SERVING OUR VETERANS: Take time to ask our veterans
Recently, Terry Jelsing, a Vietnam Era veteran, loaned me his book titled “The Final Battle: An Untold Story of WWII’s Forty-Second Rainbow Division.” It was written by William George Hansult, Jr. His father, Wiliam Hansult, was an infantry soldier with this Rainbow Division. This regiment made the final swoop through countries like France, Belgium, Austria, and finally Germany to bring an end to World War II. They fought in hand-to-hand combat against the Germans in many bombed out cities. At the end, they liberated Holocaust survivors in Nazi death camps. Although victorious, the Forty-Second Rainbow Division saw the very worst of war and suffered many casualties. The author of this book was not aware of what his father had endured until he was in his mid-sixties and his father in his eighties. His father rarely ever spoke of his war experiences. Late in his life he finally opened up to his son and shared in more detail events he had seen and events he had been directly involved in. This is very true of the majority of war veterans.
In fact, Terry Jelsing’s father, Quentin Jelsing, was also a soldier with the Forty-Second Rainbow Division during World War II. Like the author of the book, Terry’s father spoke little of his war experience, although he suffered from it the rest of his life. It was not until Terry read this book that he finally grasped what his father had gone through as an infantry man with this unit.
I believe most of us can relate to this in one way or another. Most of us have had family members who have served in our Armed Forces, during times of war and times of peace. They all have stories and memories to share. Unfortunately, as is often the case, the veteran passes away and then we think about all the questions we wish we would have asked about their military experience. I know this is the case with both my wife and I. Both our fathers served in the Army during World War II and both have passed away quite some time ago. Now, we always wish we would have asked them to share more of their military experiences with us.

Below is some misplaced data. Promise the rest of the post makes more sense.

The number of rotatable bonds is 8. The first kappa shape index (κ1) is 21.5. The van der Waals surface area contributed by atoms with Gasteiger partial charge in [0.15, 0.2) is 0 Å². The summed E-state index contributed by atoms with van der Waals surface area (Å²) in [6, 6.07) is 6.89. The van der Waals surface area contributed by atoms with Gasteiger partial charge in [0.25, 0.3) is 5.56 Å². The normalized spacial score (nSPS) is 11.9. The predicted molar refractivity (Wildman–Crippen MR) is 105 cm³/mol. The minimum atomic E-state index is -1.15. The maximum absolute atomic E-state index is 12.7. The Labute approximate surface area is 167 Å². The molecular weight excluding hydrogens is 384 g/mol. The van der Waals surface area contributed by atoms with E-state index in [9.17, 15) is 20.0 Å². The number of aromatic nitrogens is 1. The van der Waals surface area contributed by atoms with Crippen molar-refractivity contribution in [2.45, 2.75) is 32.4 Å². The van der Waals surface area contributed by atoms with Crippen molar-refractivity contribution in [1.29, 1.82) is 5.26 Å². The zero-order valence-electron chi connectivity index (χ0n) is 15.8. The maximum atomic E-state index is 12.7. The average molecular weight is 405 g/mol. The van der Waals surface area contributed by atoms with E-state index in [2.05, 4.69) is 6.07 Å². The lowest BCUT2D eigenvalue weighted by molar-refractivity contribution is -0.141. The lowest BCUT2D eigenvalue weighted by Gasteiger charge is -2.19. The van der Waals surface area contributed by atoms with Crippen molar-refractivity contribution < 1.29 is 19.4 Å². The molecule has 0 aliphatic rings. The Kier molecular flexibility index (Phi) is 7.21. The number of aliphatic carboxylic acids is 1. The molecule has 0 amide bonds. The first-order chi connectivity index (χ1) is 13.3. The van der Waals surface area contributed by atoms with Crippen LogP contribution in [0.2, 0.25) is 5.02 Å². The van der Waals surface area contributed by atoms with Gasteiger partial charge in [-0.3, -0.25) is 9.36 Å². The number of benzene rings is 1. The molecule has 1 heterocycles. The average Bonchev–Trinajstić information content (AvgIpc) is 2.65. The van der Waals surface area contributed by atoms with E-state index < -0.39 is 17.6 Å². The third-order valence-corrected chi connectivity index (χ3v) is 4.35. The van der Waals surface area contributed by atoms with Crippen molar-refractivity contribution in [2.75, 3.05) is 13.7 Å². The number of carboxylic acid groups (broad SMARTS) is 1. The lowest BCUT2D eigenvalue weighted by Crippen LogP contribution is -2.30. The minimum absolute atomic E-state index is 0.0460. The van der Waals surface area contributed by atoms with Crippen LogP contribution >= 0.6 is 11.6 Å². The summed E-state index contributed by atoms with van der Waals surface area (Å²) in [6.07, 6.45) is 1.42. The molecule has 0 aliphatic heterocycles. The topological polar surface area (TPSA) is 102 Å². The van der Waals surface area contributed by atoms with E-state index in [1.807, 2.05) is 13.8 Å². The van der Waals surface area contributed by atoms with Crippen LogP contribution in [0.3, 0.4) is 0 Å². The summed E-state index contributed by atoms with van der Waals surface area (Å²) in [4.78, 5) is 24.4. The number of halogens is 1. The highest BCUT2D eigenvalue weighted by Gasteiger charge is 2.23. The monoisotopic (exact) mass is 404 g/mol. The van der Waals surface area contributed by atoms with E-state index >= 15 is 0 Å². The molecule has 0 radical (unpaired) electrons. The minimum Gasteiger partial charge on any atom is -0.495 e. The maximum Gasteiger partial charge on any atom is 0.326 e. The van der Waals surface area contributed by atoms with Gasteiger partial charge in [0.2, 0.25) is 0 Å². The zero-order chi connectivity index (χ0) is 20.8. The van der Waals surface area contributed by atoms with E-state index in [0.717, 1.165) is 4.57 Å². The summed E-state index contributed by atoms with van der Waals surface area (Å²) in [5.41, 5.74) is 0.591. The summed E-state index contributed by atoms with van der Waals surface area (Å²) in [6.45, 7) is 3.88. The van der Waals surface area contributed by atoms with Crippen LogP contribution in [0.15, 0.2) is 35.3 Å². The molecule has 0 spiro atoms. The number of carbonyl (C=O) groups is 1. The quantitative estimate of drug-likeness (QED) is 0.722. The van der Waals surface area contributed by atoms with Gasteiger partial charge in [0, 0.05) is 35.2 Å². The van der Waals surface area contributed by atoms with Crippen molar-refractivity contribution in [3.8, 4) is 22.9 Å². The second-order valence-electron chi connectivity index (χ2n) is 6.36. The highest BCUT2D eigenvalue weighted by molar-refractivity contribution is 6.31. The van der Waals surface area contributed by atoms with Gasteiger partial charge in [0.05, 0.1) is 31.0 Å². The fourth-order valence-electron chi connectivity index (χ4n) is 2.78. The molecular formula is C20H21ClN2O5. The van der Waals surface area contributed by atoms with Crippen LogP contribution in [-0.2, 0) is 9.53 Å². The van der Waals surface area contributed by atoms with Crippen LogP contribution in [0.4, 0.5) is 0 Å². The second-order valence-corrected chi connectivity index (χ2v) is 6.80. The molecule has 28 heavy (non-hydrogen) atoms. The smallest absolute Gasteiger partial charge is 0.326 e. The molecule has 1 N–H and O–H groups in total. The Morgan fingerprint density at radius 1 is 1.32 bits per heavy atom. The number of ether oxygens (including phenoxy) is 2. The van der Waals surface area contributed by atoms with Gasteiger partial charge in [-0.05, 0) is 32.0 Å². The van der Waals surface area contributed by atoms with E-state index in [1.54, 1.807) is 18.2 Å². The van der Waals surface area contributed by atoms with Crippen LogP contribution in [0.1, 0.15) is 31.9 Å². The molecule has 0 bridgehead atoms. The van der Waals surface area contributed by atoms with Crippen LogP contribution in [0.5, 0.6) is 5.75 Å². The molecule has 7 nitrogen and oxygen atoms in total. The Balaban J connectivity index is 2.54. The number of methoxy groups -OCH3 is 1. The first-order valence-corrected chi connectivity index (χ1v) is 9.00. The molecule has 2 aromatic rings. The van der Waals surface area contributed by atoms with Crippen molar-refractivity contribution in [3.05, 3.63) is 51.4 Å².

This is not only true for veterans who are close family members, but also true of our friends and acquaintances who are both living and deceased veterans. Last month I attended the funeral of an old family friend and neighbor who I had known my entire life. His name was Herbert Beyer. He was a World War II Navy veteran and a member of my hometown American Legion Post. He died at the age of 98. This is all I really knew about his military background other than the fact I understood he had one of his ships sunk during battle. A few years ago, I visited Herbie at his sparsely decorated apartment. There on his family room wall was a photo of a ship and a photo of him and his fellow shipmates. When I asked him about the photos, he briefly and rather emotionally, explained this was the ship he was on that was sunk and the men were the survivors. At his funeral, this photo of the ship was in the background of the funeral service bulletin. The ship was the destroyer USS Leary. I did some research on this destroyer and found additional information on its complete life history. On December 24, 1943, while in the North Atlantic, near Iceland, and during a terrible storm, the ship was struck three times by torpedoes fired from a German submarine. It went down in 20 minutes, taking 98 seamen with it. There were 59 survivors, including Herbie. This was all new and more detailed information I had ever known about Herbie’s war experience. I can’t imagine, when one thinks about the storms one faces during our life, how it could not get much worse than what Herbie experienced on Christmas Eve, 1943.
One may ask, why should we as American citizens have a need to know about the personal experiences of our military veterans? What is the value of this knowledge? First, I believe asking our veterans helps them realize we are interested in their experiences and care about them. Though some may not want to talk about it, I believe they will still sense our appreciation for what they have done for our country and is an expression of gratitude and thanks. Secondly, it helps us better understand and appreciate the sacrifices they have made to protect and defend the freedom and liberties we enjoy today. It is just another way to honor them for all they have done for us. Asking them share their story has a benefit to both them and us.
So, I encourage all of you to not hesitate to ask veterans about their military experiences. Don’t let this opportunity slip away while you still have the time to do this, before the veteran passes away. If we don’t, we end up saying, “I wish I would have asked.” Our only consolation waiting until then is the comfort, like Herbie Beyer had, knowing that because of their faith, their ship is now anchored in a peaceful and eternal harbor, with their God as Captain of their ship. And He will never let them go. May this be our promise to our veterans as well.
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